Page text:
California’s Progressive Labour Legislation

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Spike
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Spike

Yup, because the NY Times simply wants to get some WORK done and does not want to give the writer a JOB, with a mandated “living wage,” paid time off to help change diapers, gold-plated health insurance, and a union shop. Nor wants to be prepared to prove to California regulators that it didn’t discriminate against illegal Mexicans with poor English-language skills. So Californians Need Not Apply. The Times editors will not wrestle with the implications because they have a swell new editorial in tomorrow’s edition praising all those state policies.

jgh
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jgh

How does this not contravene the Commerce Clause?

Buys popcorn…..

Spike
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Spike

U.S. Constitution, Article I, Section 10: “No state shall…pass any…law impairing the obligation of contracts.” If X and Y have entered into a legal contract, the State of California cannot set it aside (such as forgiving a student loan on behalf of the bank). There are many laws that specify that certain contracts are not legal, or legal only with certain defaults or certain mandatory contents. Assembly Bill 5 (now law) made illegal all temporary work contracts unless they include provisions that eliminate the benefit of temporary workers. I don’t know how it can affect existing contracts, but nearly every… Read more »

TD
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TD

CA’s law for journalists and many others is a pain in the rear, but writers can become legit in the eyes of the state by forming an S Corp or perhaps a LLC and so should be able to continue writing. It shouldn’t be necessary, but it’s not as though scads of general contractors, plumbers and electricians haven’t already done so. I’m not certain why a publication that doesn’t have an office in CA would be concerned about violating this law with CA based writers, unless we’re getting into issues that if a web site comes up on a computer… Read more »

Spike
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Spike

The Supreme Court recently discarded its precedents that you have to have a physical “nexus” to a state to be liable for state sales taxes. I don’t think it means that any website visible in California has to comply with all of California’s laws and regulations. I think California employment law still applies only if the employment is in California.

Boganboy
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Boganboy

One does wonder how this will affect Boris’ proposal to tax Amazon. Somehow I’m sure the Supreme Court will come to a different conclusion here.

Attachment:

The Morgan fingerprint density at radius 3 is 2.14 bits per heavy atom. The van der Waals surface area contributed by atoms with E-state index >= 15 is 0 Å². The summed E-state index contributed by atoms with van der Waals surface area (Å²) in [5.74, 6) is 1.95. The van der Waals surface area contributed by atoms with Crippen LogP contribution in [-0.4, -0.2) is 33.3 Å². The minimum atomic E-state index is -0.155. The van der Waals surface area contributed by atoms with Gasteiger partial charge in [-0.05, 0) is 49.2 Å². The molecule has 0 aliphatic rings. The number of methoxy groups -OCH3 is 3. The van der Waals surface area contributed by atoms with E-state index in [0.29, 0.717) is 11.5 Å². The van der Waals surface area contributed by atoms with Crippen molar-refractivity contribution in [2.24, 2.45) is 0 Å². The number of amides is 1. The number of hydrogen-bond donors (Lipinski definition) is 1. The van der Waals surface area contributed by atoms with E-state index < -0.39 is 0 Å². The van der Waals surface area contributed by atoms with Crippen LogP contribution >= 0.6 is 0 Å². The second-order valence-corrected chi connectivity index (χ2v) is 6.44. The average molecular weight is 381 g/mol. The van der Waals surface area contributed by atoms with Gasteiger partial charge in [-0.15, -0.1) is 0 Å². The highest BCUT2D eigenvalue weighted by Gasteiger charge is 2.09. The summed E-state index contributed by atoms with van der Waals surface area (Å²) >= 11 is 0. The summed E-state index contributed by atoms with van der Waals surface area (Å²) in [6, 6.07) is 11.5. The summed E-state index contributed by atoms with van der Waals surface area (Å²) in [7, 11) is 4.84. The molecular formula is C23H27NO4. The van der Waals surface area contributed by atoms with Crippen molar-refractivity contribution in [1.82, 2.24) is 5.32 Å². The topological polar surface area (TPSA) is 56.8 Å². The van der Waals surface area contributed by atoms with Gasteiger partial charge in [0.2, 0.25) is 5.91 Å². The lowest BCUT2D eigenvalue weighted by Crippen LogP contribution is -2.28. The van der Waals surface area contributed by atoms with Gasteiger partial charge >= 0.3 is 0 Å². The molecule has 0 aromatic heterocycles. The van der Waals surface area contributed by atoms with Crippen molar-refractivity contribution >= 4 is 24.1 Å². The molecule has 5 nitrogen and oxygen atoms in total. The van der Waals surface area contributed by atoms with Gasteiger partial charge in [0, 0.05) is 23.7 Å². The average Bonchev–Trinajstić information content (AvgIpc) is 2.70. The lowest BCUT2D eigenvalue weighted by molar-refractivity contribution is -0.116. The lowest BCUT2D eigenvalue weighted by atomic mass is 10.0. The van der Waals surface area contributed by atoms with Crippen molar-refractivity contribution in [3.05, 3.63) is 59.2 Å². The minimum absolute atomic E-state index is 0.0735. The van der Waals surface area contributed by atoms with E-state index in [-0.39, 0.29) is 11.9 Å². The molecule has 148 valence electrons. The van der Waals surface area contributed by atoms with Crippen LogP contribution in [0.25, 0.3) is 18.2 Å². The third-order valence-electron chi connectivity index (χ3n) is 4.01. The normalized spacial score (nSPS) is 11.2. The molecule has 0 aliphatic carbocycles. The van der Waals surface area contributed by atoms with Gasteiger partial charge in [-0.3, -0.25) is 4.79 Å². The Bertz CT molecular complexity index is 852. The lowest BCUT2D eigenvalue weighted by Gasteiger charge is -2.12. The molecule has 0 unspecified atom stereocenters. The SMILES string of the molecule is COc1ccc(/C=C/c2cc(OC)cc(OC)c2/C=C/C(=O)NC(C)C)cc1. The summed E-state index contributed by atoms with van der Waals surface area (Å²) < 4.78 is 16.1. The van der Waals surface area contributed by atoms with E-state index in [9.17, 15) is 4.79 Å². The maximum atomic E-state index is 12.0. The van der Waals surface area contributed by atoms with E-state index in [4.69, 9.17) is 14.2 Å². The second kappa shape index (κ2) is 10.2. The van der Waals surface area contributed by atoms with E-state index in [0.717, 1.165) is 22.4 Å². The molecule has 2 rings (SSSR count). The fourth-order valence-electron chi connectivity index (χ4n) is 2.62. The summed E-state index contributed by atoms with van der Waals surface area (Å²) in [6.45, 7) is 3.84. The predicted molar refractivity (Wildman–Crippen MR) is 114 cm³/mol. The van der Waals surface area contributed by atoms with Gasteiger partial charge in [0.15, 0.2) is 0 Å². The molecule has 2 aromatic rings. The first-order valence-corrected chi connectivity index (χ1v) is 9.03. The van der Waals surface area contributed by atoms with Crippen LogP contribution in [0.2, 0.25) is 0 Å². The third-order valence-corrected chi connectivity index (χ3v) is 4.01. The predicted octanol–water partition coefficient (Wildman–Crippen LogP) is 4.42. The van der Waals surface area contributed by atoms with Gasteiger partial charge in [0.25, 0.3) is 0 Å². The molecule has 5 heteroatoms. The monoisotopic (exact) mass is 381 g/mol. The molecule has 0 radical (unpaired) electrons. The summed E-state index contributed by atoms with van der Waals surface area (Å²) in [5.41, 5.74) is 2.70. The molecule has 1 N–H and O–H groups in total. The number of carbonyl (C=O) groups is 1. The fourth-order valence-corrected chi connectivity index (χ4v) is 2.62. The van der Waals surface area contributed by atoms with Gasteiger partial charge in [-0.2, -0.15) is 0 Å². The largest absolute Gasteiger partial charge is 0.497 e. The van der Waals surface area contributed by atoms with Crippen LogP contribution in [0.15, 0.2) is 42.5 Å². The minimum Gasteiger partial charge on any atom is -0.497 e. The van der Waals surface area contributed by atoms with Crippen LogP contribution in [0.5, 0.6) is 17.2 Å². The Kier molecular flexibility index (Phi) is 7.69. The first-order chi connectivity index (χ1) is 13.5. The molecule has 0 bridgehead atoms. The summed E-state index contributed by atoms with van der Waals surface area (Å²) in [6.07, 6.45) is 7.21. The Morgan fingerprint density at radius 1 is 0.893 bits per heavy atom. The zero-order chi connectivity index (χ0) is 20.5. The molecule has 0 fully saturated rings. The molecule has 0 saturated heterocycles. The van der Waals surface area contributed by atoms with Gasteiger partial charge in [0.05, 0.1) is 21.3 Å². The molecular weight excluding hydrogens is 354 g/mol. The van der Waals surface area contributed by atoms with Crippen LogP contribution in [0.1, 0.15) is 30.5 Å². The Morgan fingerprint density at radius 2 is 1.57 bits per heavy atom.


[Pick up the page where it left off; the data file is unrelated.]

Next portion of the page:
Mohave Greenie
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Mohave Greenie

Maybe this will be a blessing in disguise. If all these lefty hacks have to set up as a small business, they may learn something about the heavy foot of government. It may end up changing a few minds. A S-corp or LLC is pretty easy to set up. Then they have learn about having to pay both sides of Social Security and Medicare taxes (about 20% off the top). Then there’s the franchise tax board (state income tax) and the IRS wanting quarterly tax payments. Oh, and having to get a business license from their local municipality. Then, if… Read more »

Spike
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Spike

That’s felony rounding! It’s about 13% off the top (about 8% of that subtractable on Form 1040), and indies have to pay it quarterly whether or not they incorporate. But your overall point is valid, and any additional required steps for an indie benefit temporary employment agencies, some of which will include you in their stable for a fee even if you arrange all your own work. PS – The Trump tax cut was favorable to indies. It was basically a business tax cut but let indies limit their taxation to the business rate, with outrageous rules to ensure that… Read more »

Spike
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Spike

This is a long-running dispute.

(1) As far back as Reagan, the IRS (which wants everyone in a “job”) gave standards for self-employment; among others, that you must have three clients. (That’s absurd – If you’re good, one client will want all your time – and also ruinous by definition to those trying to enter the racket.)

(2) The contractors who successfully sued Microsoft for unemployment compensation ended techie job-shopping at big computer companies.